Friday, December 4, 2009
Planning Board pegs unfunded mandates
In response to a request from the Board of Selectmen to identify unfunded mandates imposed by either the state or the federal government that can result in added cost to the town, the Planning Board on November 23 identified two areas: 40B developments and new restrictions on permitting of personal wireless communication facilities.
State law Chapter 40B allows developers to bypass local zoning restrictions as long as a portion of the units qualify as affordable housing. Vice Chair Michael Epstein suggested that the entire 40B legislation, involving both the project review expense and the cost of the infrastructure associated with the higher housing density, would qualify as an unfunded mandate.
Another unfunded mandate relates to wireless transmission facilities. Chair David Freedman gave an example that was brought to the board’s attention by the consulting firm, Broadcast Signal Lab. Responsive to a recent Federal Communications Commission (FCC) regulation, the board may be under a severe time constraint to process requests for personal wireless facility special permits, at a time when there is budget pressure to reduce planning board staff support. According to a November 18 article in the media website Channel Web (www.crn.com), “FCC Pushes For Faster Wireless Tower Reviews,” A new FCC rule sets stringent time limits on the local government permitting process: 90 days for applications involving wireless antennas to be co-located on existing cell towers and 150 days for applications involving wireless facilities on new sites.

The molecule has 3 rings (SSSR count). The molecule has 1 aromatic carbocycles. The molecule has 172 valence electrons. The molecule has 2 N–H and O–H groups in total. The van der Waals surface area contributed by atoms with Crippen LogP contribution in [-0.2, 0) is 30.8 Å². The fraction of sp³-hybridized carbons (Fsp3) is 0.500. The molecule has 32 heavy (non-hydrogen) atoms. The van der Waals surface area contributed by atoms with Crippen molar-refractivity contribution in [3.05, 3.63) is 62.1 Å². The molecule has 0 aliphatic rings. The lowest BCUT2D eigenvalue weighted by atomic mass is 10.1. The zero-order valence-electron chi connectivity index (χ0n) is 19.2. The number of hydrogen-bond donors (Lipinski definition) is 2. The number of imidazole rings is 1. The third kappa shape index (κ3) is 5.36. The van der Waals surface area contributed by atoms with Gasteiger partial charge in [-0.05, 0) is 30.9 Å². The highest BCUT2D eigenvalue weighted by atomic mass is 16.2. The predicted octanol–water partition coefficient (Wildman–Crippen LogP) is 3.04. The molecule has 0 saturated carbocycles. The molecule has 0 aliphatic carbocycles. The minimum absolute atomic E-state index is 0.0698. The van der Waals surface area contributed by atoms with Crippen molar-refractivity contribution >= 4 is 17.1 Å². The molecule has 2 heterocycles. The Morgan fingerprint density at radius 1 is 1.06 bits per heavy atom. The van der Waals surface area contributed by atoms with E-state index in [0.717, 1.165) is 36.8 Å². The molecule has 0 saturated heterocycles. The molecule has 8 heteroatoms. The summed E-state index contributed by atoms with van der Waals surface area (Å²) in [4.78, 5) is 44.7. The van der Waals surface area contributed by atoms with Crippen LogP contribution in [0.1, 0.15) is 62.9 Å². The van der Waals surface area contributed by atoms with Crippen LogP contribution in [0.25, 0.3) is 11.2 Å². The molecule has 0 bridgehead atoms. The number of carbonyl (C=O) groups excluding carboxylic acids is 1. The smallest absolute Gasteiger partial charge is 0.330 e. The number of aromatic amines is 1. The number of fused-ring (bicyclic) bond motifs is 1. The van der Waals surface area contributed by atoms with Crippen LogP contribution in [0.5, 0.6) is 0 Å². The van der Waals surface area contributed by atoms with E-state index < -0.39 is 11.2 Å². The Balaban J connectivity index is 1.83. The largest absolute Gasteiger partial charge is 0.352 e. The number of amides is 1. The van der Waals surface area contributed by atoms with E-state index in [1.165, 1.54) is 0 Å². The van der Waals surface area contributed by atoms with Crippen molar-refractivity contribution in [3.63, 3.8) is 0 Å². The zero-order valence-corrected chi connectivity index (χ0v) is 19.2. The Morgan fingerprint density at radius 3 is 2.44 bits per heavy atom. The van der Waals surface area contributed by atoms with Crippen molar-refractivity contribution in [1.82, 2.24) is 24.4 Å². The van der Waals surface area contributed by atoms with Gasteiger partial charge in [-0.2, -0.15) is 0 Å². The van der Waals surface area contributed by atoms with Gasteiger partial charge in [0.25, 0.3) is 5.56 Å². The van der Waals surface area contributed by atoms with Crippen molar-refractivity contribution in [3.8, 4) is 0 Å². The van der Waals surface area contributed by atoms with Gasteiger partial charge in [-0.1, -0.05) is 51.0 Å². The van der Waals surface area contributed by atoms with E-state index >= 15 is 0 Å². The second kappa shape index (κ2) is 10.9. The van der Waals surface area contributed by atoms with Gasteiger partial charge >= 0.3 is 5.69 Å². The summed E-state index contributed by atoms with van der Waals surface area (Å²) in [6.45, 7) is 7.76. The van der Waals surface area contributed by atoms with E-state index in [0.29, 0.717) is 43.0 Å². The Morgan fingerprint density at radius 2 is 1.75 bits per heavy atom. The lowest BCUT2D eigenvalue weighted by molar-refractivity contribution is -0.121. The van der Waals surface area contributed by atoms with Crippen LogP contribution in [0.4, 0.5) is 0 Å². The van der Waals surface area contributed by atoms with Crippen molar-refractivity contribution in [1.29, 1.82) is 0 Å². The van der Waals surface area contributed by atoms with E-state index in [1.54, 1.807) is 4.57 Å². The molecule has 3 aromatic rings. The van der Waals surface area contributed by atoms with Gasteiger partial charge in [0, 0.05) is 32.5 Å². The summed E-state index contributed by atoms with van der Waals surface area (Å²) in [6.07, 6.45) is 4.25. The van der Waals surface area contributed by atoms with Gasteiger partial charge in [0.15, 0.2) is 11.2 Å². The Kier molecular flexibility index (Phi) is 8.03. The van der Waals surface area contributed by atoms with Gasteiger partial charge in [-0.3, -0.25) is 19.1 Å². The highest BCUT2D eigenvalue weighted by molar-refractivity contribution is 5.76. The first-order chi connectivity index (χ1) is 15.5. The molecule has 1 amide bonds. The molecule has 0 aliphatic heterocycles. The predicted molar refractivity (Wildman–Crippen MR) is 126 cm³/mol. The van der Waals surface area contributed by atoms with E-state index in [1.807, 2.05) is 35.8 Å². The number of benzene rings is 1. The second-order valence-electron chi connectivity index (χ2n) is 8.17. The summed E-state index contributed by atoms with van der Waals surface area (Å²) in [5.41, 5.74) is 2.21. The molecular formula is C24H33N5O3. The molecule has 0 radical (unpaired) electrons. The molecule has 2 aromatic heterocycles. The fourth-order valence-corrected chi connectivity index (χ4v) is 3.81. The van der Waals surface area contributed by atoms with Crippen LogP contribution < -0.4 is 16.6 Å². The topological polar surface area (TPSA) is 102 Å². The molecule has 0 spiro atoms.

At present the Planning Board’s rules and regulations for wireless communications facilities do not specify how rapidly the public hearing process must proceed, but do state: “The Planning Board must make its decision on the Special Permit and site plan within 90 days of the close of the Public Hearing or within such extension of time as may have been agreed in writing between the applicant and the board.” Advice will be requested from Town Counsel on how to proceed.
Administrator George Mansfield identified a cost element not specifically related to unfunded mandates, but that “does come up on a regular basis.” He said that most requests for information by the public are handled quickly by either him or Assistant Gretchen Caywood. The reproduction cost can be passed on to the person requesting the information. However, he said, “You never know how much time will be involved until you get into it.” A recent request by an attorney regarding an old development took several hours – a file several inches thick had to be reviewed to elicit the answer.
Several suggestions were made by board members, including: Have every petitioner file a formal Public Records Request. Charge for every request (a user’s fee). Waive the fee for residents. Have the first half-hour free and charge the staff salary rate for added time. Consensus was to have Mansfield ask the Town Clerk for recommendations and determine what a formal Public Records Request involves. ∆
© 2009 The